The enemy within
Legalizing pot is the first step on a short road to total moral decay
By Victor Cass 09/09/2010
This November, Californians will vote on the future of this country. And it starts right here in California with the marijuana vote. Proposition 19 represents more than a misguided effort to decriminalize “casual” users and make a little money for cash-strapped California. This is ultimately an ideological struggle between one way of life, represented by all that’s good in America, and another way of life that stands poised to destroy us from within. And it all comes down to whether voters think legalizing marijuana is a good or bad idea.
We’ve all heard both sides of the debate. The War on Drugs is a failure. Legalizing pot can generate millions of dollars worth of needed revenue and eradicate drug-trade violence. It eases the pain of terminal disease sufferers, plus weed isn’t half as bad as alcohol and tobacco. However, opponents of the measure claim marijuana is also full of health risks, drug dealers will still have a market to minors and, with legalization, a reduction in violence would be minimal.
I’m going to present what should be the only argument for never legalizing marijuana or any other illegal drug for that matter — our children. And here’s the litmus test: Would you want your kids smoking legalized weed?
If you’re a privileged teen from a good home and become a long-term pot smoker, at best you’ll be a lazy, overweight disappointment who’s financially supported by your parents until the marijuana exacerbates whatever underlying personality disorders you have. Then you’ll have your first mental health break, usually during your freshman year of college, if you even make it to college. You will drop out, move back home and spend the rest of your days in and out of psychotherapy, becoming a burden to your family and to society.
Now, picture if you will, an at-risk youth from a low-income neighborhood in Any City, USA. Throw in a nonexistent or incarcerated father, a drug-addicted mother with a violence-prone boyfriend, pressure from street gangs, violent classmates, sexual, physical and emotional abuse, neuro-psychological issues like ADHD, PTSD, bipolar disorder, and let this kid get his hands on marijuana.
Legalize marijuana and drug dealers will still thrive, preying on children and teens. There will still be drug-related violence. The Mexican cartels will just tweak their operation a little and the war will continue. All the so-called taxes that you hoped to raise from the “legalized” pot will have to be spent on mental health, homeless and joblessness benefits incurred by the drug users, as well as other medical and social services.
The problem isn’t that the War on Drugs is a failure. You see, law enforcement held up its end of the war. We did not. If everyone had done their jobs, law enforcement and the courts would be just one successful spoke in a wheel of societal success stories involving parenting, education, empowerment, employment, leadership and drug and alcohol treatment. But no, we all wanted to sit back and wallow in collective bad behavior and then point at law enforcement, as if they were the only group that should have been tasked with waging a war on drugs, and blame them for the failure, as if they were supposed to play handmaiden to us all and raise our kids for us while interdicting drug smugglers.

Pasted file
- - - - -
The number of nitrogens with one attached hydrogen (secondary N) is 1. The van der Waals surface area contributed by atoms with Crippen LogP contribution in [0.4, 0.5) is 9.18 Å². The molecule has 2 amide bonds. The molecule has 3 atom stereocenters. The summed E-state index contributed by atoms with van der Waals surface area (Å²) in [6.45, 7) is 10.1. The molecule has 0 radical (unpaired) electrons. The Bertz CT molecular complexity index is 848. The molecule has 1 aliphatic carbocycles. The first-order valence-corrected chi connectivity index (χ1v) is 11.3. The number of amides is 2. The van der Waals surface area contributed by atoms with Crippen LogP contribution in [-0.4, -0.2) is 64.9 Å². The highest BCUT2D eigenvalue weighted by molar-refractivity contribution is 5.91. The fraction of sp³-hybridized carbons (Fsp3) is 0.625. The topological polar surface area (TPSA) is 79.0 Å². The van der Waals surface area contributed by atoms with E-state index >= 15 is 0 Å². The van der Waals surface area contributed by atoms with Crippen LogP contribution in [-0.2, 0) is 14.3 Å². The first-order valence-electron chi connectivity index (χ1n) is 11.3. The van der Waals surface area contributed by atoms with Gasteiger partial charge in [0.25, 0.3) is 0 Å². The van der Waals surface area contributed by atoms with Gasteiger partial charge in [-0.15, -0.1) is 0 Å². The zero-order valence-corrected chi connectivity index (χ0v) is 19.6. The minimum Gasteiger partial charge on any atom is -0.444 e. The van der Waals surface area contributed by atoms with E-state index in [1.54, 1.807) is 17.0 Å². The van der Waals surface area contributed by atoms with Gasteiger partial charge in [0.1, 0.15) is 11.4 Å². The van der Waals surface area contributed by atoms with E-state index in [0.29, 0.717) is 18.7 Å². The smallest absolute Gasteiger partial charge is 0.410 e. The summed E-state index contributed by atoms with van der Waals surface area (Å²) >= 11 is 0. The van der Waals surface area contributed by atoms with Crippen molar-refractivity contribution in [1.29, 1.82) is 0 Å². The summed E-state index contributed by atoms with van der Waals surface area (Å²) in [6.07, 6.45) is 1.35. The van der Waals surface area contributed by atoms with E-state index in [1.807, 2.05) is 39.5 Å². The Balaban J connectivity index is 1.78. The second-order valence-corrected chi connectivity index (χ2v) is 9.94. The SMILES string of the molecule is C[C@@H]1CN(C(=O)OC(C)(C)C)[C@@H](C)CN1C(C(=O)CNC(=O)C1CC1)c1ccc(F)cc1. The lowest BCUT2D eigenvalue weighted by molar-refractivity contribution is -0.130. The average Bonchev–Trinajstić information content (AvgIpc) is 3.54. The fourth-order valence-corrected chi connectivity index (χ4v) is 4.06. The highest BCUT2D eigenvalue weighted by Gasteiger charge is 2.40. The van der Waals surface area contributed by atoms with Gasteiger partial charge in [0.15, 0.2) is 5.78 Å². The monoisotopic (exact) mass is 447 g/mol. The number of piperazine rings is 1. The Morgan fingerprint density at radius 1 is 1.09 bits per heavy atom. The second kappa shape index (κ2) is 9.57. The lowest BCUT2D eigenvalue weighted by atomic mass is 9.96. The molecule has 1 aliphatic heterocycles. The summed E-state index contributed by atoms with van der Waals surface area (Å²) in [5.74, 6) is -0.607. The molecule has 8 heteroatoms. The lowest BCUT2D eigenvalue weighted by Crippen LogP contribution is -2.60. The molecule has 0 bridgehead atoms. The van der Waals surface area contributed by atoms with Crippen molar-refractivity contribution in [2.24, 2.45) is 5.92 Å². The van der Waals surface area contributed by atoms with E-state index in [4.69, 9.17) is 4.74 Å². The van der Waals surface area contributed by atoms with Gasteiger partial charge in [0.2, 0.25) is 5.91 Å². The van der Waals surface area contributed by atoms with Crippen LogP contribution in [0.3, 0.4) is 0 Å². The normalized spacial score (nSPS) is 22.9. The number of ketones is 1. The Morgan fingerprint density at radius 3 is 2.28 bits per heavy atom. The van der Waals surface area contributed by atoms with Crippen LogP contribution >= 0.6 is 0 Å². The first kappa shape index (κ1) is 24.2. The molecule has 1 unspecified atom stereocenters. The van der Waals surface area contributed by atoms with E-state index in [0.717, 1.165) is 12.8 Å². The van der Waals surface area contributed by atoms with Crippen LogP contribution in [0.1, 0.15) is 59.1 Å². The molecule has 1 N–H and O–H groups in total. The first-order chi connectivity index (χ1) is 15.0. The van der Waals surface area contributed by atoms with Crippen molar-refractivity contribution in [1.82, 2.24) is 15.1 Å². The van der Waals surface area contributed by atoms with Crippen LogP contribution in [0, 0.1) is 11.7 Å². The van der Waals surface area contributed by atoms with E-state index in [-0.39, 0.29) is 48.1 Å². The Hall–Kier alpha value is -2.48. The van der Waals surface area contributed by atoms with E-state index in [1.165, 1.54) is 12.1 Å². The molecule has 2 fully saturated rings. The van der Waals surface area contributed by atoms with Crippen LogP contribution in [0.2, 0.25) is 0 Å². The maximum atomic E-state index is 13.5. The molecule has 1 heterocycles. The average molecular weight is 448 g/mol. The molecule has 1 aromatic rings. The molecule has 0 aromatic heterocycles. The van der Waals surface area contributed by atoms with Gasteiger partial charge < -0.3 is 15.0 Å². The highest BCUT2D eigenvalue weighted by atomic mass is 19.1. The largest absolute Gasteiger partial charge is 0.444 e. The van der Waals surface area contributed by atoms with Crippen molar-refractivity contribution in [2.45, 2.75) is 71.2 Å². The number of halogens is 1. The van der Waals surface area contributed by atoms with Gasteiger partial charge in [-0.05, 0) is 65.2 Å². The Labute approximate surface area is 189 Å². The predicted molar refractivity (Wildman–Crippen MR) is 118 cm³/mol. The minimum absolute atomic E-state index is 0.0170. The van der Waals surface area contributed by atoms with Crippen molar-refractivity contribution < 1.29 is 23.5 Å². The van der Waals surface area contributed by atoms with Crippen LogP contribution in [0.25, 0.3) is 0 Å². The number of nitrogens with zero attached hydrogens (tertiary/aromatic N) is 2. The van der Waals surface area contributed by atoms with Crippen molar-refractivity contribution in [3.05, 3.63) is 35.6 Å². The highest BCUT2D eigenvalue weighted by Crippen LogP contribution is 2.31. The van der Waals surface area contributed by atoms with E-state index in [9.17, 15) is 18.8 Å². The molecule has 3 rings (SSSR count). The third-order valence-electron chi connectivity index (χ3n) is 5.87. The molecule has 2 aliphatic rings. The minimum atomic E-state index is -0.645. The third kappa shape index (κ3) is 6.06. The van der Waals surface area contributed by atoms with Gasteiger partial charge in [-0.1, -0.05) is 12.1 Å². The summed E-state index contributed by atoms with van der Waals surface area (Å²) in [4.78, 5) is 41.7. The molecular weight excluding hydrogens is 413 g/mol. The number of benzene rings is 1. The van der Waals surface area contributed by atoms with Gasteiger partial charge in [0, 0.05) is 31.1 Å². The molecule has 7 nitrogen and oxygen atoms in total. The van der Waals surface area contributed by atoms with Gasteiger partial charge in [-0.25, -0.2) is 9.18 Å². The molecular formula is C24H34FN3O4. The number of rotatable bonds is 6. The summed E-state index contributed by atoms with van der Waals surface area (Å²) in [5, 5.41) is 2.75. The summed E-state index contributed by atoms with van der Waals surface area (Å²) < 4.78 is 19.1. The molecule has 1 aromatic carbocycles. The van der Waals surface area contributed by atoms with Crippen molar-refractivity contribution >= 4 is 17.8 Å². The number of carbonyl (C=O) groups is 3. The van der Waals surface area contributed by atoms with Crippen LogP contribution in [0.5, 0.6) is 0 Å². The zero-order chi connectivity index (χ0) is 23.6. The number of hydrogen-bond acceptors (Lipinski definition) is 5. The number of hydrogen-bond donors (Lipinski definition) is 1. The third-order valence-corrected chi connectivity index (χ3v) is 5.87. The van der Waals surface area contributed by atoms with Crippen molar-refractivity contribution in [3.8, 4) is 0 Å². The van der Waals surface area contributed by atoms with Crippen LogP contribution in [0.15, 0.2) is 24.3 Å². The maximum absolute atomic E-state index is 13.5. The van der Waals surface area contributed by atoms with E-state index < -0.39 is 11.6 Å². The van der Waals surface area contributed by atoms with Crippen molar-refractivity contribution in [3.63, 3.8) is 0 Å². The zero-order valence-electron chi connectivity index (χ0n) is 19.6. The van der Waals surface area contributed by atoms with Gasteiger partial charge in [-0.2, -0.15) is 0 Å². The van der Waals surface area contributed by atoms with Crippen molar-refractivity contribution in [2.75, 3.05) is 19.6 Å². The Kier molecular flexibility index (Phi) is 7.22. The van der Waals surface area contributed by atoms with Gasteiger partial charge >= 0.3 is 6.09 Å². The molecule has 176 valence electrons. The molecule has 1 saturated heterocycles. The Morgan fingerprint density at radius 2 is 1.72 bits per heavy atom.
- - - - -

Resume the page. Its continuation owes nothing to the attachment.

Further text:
If we vote to legalize marijuana, we’ve lost our children forever. They will never respect you or me as parents or value anything we ever told them. Our children will think we are all hypocrites and liars. Our children will shake their heads in shame and say, “How could you — who always taught me to do the right thing and say NO to drugs — have voted for this?”
Marijuana is the broken window in the “broken window” theory of neighborhood decay. It’s the first bad decision in an inevitable string of increasingly worse decisions, because after legalizing pot, legalizing cocaine won’t seem so outlandish, and then methamphetamine. Pretty soon people committing crime while high on drugs will just “come with the territory.” Then what else will we tolerate? Outsourcing our protection to armed gangs of narco-criminals, like in Mexico? Doing away with law and order altogether?
Remember NIMBYs? NIMBY stands for “Not In My Back Yard,” and was usually the reaction by citizens whenever someone wanted to start a program or build something that that could have a detrimental effect on a neighborhood.
I’m going to coin a new term here, NIMFAB — Not In My Flesh and Blood. And I’m going to stand up and be counted as the first official NIMFAB. I have an intelligent, kind-hearted, patriotic, religious and beautiful 9-year-old daughter who believes in giving back to her community and helping people. She already knows what college she wants to go to and what she wants to do for a career.
I’ll be damned if I’m going to give up and surrender to legalized marijuana or any other legalized craziness. And I’m not going to sit around and watch a bunch of dopers tear this great nation apart. I’m going to rail against this and stand up for what’s right. I’m going to do it for my daughter, and for all of her awesome friends, and for all of our children. Because I’m not willing to sacrifice a whole generation of our young people so that pot smokers can be “decriminalized” or so that California can raise money. Not drug money! Not ever. Legalizing marijuana is the first step to the social and moral decay of the United States, and that is a bad idea.
Victor Cass is an author and an officer with the Pasadena Police Department.